In this episode, we cast a critical eye on the organization known as the Movimiento Confederado de la Cultura de Anahuac, or MCRCA, and its founder Rodolfo Nieva Lopez. Now, if you have never heard of Nieva Lopez or the MCRCA before today, you are probably not alone. However, if you are actively involved in Mesoamerican cultural reclamation, Nahuatl language revitalization, Danza Azteca, or Curanderismo, odds are some aspect of what you are practicing has been directly influenced by Lopez and the MCRCA.
Founded in the late 1940’s by Rodolfo Nieva Lopez, the MCRCA sought to glorify Mexico’s indigenous past but relied almost exclusively on pseudohistorical misrepresentations of Mesoamerican history and culture. The MCRCA adopted the concept of Mexicayotl as the defining characteristic of their movement and released a book in 1969 titled Mexikayotl, which outlined their overall philosophy. In Spanish, the MCRCA began to refer to their version of Mexicayotl as “La Mexicanidad.”Much like Afrocentric pseudo scholars who shamelessly over exaggerate African contributions to the world, the MCRCA had a strong tendency to falsify and embellish the cultural achievements of Pre-Kuauhtemok civilizations.
For this episode, my co-host and good friend Dr. Ruben Arellano Tlakatekatl will take us on a guided tour of Nieva Lopez’s life, and I will provide a brief examination of his book “Mexikayotl.” So strap yourselves in, and prepare yourself for:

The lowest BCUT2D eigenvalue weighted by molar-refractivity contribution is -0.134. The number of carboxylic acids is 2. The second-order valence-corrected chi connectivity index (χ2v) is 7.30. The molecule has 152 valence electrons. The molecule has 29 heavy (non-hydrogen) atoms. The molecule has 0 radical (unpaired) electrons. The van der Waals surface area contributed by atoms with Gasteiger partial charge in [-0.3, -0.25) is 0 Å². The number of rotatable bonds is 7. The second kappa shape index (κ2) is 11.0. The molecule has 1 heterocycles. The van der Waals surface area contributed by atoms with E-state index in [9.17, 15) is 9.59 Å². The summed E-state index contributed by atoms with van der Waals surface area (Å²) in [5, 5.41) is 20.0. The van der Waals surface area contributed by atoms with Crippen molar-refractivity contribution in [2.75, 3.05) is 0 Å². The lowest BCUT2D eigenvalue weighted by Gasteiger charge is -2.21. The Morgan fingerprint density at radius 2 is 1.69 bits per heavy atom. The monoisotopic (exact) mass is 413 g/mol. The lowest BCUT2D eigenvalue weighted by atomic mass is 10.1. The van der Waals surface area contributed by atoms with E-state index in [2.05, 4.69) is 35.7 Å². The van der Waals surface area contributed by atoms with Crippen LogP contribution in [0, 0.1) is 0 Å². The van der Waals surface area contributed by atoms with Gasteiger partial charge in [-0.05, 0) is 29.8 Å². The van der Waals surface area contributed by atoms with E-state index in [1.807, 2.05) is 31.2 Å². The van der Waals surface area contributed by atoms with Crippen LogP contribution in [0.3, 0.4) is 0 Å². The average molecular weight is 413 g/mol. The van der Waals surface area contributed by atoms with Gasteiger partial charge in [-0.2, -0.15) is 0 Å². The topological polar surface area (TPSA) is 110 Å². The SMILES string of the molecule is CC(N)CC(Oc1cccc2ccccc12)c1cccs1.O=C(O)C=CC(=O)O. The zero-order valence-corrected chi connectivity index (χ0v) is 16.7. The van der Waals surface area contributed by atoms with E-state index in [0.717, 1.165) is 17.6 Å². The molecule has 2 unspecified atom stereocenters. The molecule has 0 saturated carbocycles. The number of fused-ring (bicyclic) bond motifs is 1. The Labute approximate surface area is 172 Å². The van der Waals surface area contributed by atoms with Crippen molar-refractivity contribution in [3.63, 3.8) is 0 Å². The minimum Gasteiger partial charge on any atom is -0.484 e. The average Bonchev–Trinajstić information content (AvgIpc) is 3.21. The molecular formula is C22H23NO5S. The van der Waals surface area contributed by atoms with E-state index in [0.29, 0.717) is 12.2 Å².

Rise of the Mexikayotl!
Kurly Tlapoyawa is an archaeologist, ethnohistorian, and filmmaker. His research covers Mesoamerica, the American Southwest, and the historical connections between the two regions. He is the author of numerous books and has presented lectures at the University of New Mexico, Yale University, San Diego State University, and numerous others. He is currently a professor of Chicano Studies at the Colegio Chicano del Pueblo, a free online educational institution.
Ruben Arellano Tlakatekatl is a scholar, activist, and professor of history. His research explores Chicana/Chicano indigeneity, Mexican indigenist nationalism, and Coahuiltecan identity resurgence. Other areas of research include Aztlan (US Southwest), Anawak (Mesoamerica), and Native North America. He has presented and published widely on these topics and has taught courses at various institutions. He currently teaches history at Dallas College – Mountain View Campus.